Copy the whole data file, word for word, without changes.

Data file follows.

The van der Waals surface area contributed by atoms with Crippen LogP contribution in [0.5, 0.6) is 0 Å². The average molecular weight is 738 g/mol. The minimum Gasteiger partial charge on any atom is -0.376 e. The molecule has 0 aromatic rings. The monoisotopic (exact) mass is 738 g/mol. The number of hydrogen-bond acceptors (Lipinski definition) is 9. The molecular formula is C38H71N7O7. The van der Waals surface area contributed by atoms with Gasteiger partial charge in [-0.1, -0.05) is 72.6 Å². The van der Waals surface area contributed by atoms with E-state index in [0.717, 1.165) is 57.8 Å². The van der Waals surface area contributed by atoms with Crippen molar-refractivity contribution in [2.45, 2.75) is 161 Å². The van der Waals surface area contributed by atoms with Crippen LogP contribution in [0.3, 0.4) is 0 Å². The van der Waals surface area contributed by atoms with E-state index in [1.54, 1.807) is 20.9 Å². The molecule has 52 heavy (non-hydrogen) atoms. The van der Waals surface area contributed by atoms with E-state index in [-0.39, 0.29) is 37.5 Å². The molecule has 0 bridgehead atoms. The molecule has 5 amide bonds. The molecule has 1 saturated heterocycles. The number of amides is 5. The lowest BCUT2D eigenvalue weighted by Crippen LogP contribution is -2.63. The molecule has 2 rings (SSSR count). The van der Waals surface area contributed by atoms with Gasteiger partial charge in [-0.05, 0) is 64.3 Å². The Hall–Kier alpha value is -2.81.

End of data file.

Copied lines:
The van der Waals surface area contributed by atoms with Crippen LogP contribution in [0.5, 0.6) is 0 Å². The average molecular weight is 738 g/mol. The minimum Gasteiger partial charge on any atom is -0.376 e. The molecule has 0 aromatic rings. The monoisotopic (exact) mass is 738 g/mol. The number of hydrogen-bond acceptors (Lipinski definition) is 9. The molecular formula is C38H71N7O7. The van der Waals surface area contributed by atoms with Gasteiger partial charge in [-0.1, -0.05) is 72.6 Å². The van der Waals surface area contributed by atoms with E-state index in [0.717, 1.165) is 57.8 Å². The van der Waals surface area contributed by atoms with Crippen molar-refractivity contribution in [2.45, 2.75) is 161 Å². The van der Waals surface area contributed by atoms with Crippen LogP contribution in [0.3, 0.4) is 0 Å². The van der Waals surface area contributed by atoms with E-state index in [1.54, 1.807) is 20.9 Å². The molecule has 52 heavy (non-hydrogen) atoms. The van der Waals surface area contributed by atoms with E-state index in [-0.39, 0.29) is 37.5 Å². The molecule has 0 bridgehead atoms. The molecule has 5 amide bonds. The molecule has 1 saturated heterocycles. The number of amides is 5. The lowest BCUT2D eigenvalue weighted by Crippen LogP contribution is -2.63. The molecule has 2 rings (SSSR count). The van der Waals surface area contributed by atoms with Gasteiger partial charge in [-0.05, 0) is 64.3 Å². The Hall–Kier alpha value is -2.81.